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Chamundi Hill, Part 2.

It is one year ago this weekend, whilst in the cave on a full moon night, Jamanagiri, my friend the Swami on the Hill, let go of his ageing body.

In the Hindu tradition, there are 4 stages of life. There is the period from birth to twenty when you’re a student, when you’re learning. Then there is the time from twenty to forty, when you’re a householder; you make the money that supports the whole system. Next is the stage from forty to sixty, when you do your religious studies. And from sixty onwards you become a renunciate, a Sannyasi, you let go of everything and turn your attitude to God.

There are those that choose to skip the beginning and middle bits and go straight to the 4th stage and become a “servant to God” these guys are also known as a Sannyasi, the girls are known as Sannyasini.

Usually, these women take their vows after the death of their husband. There are said to be over 5 million Sannyasis living in the caves and forests of India. Then you have the Aghoris, these are the Sannyasis that live by “the left hand of God” breaking all the rules, these guys you will find hanging out at graveyards and are particularly difficult to find, as they are elusive, shy and do their best not be seen.

I was walking home one late afternoon in Mysore, my house was at the end of an unsealed road with open fields on the left and a cremation ground on the right. I would often wander through the cremation site out of the curiosity of my western mind, trying to discover a bit more about life and death. This particular day I saw a moving object, first thinking it was a stray dog, there are many stray dogs waiting on the edges of cremation grounds in India, I looked again and there he was an Aghora, a mass of dreadlocks wrapped high on his head like a crown of weaving serpents, he was covered in a chalky ash, they smear their bodies with cremation ash, it’s said to hasten the spiritual process, I reached into my bag for my camera, no sooner then, he’d gone.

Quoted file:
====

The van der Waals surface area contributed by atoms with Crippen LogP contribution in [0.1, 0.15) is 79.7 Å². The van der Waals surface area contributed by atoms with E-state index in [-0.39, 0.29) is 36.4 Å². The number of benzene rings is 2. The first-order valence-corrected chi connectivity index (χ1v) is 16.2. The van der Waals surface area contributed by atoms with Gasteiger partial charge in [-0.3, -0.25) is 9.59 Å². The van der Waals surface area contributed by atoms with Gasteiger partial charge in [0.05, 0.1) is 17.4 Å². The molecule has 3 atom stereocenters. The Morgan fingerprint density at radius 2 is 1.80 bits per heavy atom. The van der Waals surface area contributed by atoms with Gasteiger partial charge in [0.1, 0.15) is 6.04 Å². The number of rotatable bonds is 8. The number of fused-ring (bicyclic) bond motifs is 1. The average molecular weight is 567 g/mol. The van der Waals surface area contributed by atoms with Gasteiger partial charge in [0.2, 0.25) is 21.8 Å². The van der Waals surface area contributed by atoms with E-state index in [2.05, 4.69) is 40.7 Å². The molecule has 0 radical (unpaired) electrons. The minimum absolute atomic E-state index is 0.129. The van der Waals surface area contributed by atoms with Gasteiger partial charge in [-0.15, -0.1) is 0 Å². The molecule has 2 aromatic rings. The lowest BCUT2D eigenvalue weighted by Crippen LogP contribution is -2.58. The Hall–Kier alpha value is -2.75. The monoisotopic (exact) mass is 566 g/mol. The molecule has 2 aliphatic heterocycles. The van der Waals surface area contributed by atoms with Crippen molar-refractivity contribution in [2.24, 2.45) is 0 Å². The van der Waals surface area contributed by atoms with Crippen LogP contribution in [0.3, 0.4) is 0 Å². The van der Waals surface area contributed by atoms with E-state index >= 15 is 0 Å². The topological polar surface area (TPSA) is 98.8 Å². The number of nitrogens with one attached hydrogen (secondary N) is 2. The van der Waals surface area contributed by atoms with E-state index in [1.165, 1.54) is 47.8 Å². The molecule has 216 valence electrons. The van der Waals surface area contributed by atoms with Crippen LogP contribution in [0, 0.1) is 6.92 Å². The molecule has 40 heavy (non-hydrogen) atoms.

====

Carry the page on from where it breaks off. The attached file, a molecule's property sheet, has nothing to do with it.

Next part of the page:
My interest in these renunciants of India has always intrigued me, the ability to give it all up, I mean everything, in the lifelong pursuit of finding answers, diving deeper into self.

I think we all, at some stage of our lives are just like the Sadhus of India; we are at times asked to give it up, our homes, our jobs, relationships and one day our bodies, it’s sometimes painful as we let go of our attachments because they are attached to our identities. The more we practice letting go the easier it seems to become. Letting something go allows something new to enter. Therein lies the joy.

I practice yoga for this inward journey towards the core of my being. The fulfilment of being in the world with all its temptations and still working on maintaining balance as a householder can certainly be a challenge, sometimes more so than a Sannyasi who has no-one depending on them.

To act out of Dharma and not desire is a lifelong pursuit, yoga offers me the tools of awareness, to expand, to change and develop in order to live a useful life.

Om Namah Shivaya


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